I have been a bit behind in my posts – it’s unbelievable just how quickly the hours rush past here. I came here to China thinking I would spend a lot of time writing – not just this daily journal of my thoughts and adventures in China, but also a book of short stories I am desperately trying to complete. This set of short stories is based partly on friends I have known, little incidents they have told, and it’s their life that inspires me to write more fiction about them. I am halfway through Voozy’s – a would-be-drummer, mother-of-one, former flying accounts officer – and I am hoping to finish it before this month at least! Previously, I thought I could write a story a week! How I am humbled! Learning this language is a 24-hour job! Birdy was telling me the other day that I was mumbling characters in my sleep!
Saturday was a quiet day of sorts. After lunch, we went over with Yoke and Dawei to Renmin Park for a game of badminton. Yes, we just don’t give up! Dawei was armed with brand new racquets, which we were hoping he wouldn’t break this time! The park was bursting with life – it’s just about my favorite place in Chengdu. It’s so brimming with local flavor – the songs, dances, and those little trees that are all bursting with the prettiest flowers. Intricate and well laid out, the park is what I wish Bangalore would have. But then, we can’t really go to Lalbagh or Cubbon Park hoping to dance, can we? Imagine the Shiv Senas and whatever local thugs ganging up and shredding our dignity because we dare offend Indian culture!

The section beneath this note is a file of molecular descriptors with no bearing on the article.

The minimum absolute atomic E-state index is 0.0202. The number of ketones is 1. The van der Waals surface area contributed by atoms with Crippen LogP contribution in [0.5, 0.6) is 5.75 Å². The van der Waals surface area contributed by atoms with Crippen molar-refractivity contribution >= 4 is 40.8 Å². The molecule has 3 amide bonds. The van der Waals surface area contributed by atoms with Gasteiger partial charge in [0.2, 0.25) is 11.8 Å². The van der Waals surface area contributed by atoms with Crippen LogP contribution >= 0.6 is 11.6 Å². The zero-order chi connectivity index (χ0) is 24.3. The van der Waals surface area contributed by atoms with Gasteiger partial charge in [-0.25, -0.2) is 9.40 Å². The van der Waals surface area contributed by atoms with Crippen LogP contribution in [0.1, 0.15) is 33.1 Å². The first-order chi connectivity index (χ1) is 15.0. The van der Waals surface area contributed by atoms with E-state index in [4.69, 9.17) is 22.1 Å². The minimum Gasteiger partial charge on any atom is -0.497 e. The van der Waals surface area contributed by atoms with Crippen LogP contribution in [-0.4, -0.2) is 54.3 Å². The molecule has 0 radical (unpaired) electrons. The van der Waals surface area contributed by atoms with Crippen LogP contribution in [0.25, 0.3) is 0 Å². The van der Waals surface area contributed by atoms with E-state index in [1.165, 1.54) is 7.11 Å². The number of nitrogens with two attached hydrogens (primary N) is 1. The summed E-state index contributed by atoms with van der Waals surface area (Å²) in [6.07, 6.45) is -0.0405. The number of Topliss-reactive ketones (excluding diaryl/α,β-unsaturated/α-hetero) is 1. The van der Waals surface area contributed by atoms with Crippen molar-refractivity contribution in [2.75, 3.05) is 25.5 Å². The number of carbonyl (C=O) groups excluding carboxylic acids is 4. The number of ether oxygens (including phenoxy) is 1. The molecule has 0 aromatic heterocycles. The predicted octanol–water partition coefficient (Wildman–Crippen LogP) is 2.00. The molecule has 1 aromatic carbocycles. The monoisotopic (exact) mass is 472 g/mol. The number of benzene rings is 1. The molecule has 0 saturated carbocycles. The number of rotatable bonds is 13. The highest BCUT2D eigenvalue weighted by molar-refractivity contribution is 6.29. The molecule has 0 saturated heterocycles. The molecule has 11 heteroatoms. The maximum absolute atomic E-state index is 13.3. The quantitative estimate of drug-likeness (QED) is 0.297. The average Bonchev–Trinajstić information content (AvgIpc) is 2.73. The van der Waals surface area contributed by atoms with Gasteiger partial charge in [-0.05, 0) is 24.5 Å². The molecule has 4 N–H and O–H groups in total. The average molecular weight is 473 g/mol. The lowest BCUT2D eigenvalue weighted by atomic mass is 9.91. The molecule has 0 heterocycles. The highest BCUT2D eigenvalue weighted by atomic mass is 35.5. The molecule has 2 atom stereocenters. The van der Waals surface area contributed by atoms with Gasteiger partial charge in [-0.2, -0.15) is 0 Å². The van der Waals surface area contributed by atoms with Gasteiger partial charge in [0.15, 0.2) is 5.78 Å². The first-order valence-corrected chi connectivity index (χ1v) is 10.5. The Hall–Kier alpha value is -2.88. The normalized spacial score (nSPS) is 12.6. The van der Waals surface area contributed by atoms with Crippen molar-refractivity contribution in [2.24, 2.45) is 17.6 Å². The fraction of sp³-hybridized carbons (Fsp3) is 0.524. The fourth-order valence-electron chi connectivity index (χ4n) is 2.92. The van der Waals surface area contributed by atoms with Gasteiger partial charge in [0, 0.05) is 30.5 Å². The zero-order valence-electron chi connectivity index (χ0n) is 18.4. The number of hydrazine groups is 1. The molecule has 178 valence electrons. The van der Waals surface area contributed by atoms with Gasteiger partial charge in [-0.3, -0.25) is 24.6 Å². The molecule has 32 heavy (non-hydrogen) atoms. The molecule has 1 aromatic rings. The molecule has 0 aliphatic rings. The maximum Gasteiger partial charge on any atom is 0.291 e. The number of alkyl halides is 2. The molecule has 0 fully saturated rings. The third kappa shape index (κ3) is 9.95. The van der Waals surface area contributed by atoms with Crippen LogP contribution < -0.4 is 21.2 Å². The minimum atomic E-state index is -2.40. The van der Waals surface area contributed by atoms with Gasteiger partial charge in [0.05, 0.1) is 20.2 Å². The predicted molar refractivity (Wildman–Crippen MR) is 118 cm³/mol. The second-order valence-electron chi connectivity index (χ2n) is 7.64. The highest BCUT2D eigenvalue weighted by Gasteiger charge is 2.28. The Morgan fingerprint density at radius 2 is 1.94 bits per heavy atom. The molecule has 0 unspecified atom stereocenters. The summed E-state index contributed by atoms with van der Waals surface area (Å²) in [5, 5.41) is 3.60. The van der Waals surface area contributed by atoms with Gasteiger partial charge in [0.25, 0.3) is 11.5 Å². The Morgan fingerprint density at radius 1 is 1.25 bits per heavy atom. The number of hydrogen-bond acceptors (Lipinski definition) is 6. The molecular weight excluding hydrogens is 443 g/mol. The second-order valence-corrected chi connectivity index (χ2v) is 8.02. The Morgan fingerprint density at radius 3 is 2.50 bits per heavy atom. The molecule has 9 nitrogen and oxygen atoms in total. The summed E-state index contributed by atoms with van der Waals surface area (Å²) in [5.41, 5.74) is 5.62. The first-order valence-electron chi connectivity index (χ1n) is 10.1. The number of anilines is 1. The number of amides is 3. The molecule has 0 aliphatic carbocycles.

And these flowers!
However, after wandering through the singing and the dancing, we eventually made our way to a small clearing where there were some people already playing badminton. The young and the old – it doesn’t matter, they just love the game.
And let the games begin! I have never played a game with so many curious onlookers. It was immense fun. I am sure the Chinese must have been thinking these stupid waiguo ren are making such fools of themselves. Dawei was more lenient on the racquet this time – in fact, he was almost apathetic. I wonder if the man ever displays any passion at any time. It was a laugh riot, and as we made our way back in an incredibly crowded bus (I didn’t pay the fare again, haha), I thought to myself of all the Saturdays I spend back home, and wondered just why such fun seems so expensive back home. Weekends mean going to coffee houses – Rs150 or so for a coffee in Barista, an expensive lunch more or less, endless wandering in malls. Perhaps at the end of the day I would have spent Rs 1500 or more – on Saturday, my total cost was RMB2 for the bus. Really, as the Visa ad goes, there are some things that money just cannot buy. Although I would dearly love many Visas in my life!